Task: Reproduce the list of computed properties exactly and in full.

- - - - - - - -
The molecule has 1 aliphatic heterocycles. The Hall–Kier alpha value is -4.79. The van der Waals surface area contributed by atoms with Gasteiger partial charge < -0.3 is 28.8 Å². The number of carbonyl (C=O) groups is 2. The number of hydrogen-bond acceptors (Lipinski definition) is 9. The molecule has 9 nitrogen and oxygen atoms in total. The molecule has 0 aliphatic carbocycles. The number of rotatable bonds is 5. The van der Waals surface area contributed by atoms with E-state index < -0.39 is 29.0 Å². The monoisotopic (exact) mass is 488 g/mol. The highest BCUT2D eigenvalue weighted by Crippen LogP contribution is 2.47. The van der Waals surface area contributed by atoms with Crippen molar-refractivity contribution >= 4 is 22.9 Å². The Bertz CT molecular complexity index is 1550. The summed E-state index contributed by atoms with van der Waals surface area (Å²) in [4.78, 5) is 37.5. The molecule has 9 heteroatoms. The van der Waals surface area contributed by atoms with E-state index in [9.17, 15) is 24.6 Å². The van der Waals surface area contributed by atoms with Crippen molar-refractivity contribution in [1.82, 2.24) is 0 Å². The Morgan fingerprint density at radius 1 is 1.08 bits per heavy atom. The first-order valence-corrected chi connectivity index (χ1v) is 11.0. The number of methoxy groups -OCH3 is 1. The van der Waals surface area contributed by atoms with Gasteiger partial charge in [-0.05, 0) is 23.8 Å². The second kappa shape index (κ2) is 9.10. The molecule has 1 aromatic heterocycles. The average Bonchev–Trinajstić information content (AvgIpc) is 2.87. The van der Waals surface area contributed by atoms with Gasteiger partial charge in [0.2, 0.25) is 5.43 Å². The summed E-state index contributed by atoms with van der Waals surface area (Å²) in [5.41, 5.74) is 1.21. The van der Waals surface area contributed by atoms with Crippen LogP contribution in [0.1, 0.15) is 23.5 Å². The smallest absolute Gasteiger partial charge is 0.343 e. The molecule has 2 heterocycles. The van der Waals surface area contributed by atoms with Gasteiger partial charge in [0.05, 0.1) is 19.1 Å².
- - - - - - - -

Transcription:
The molecule has 1 aliphatic heterocycles. The Hall–Kier alpha value is -4.79. The van der Waals surface area contributed by atoms with Gasteiger partial charge < -0.3 is 28.8 Å². The number of carbonyl (C=O) groups is 2. The number of hydrogen-bond acceptors (Lipinski definition) is 9. The molecule has 9 nitrogen and oxygen atoms in total. The molecule has 0 aliphatic carbocycles. The number of rotatable bonds is 5. The van der Waals surface area contributed by atoms with E-state index < -0.39 is 29.0 Å². The monoisotopic (exact) mass is 488 g/mol. The highest BCUT2D eigenvalue weighted by Crippen LogP contribution is 2.47. The van der Waals surface area contributed by atoms with Crippen molar-refractivity contribution >= 4 is 22.9 Å². The Bertz CT molecular complexity index is 1550. The summed E-state index contributed by atoms with van der Waals surface area (Å²) in [4.78, 5) is 37.5. The molecule has 9 heteroatoms. The van der Waals surface area contributed by atoms with E-state index in [9.17, 15) is 24.6 Å². The van der Waals surface area contributed by atoms with Crippen molar-refractivity contribution in [1.82, 2.24) is 0 Å². The Morgan fingerprint density at radius 1 is 1.08 bits per heavy atom. The first-order valence-corrected chi connectivity index (χ1v) is 11.0. The number of methoxy groups -OCH3 is 1. The van der Waals surface area contributed by atoms with Gasteiger partial charge in [-0.05, 0) is 23.8 Å². The second kappa shape index (κ2) is 9.10. The molecule has 1 aromatic heterocycles. The average Bonchev–Trinajstić information content (AvgIpc) is 2.87. The van der Waals surface area contributed by atoms with Gasteiger partial charge in [0.2, 0.25) is 5.43 Å². The summed E-state index contributed by atoms with van der Waals surface area (Å²) in [5.41, 5.74) is 1.21. The van der Waals surface area contributed by atoms with Crippen LogP contribution in [0.1, 0.15) is 23.5 Å². The smallest absolute Gasteiger partial charge is 0.343 e. The molecule has 2 heterocycles. The van der Waals surface area contributed by atoms with Gasteiger partial charge in [0.05, 0.1) is 19.1 Å².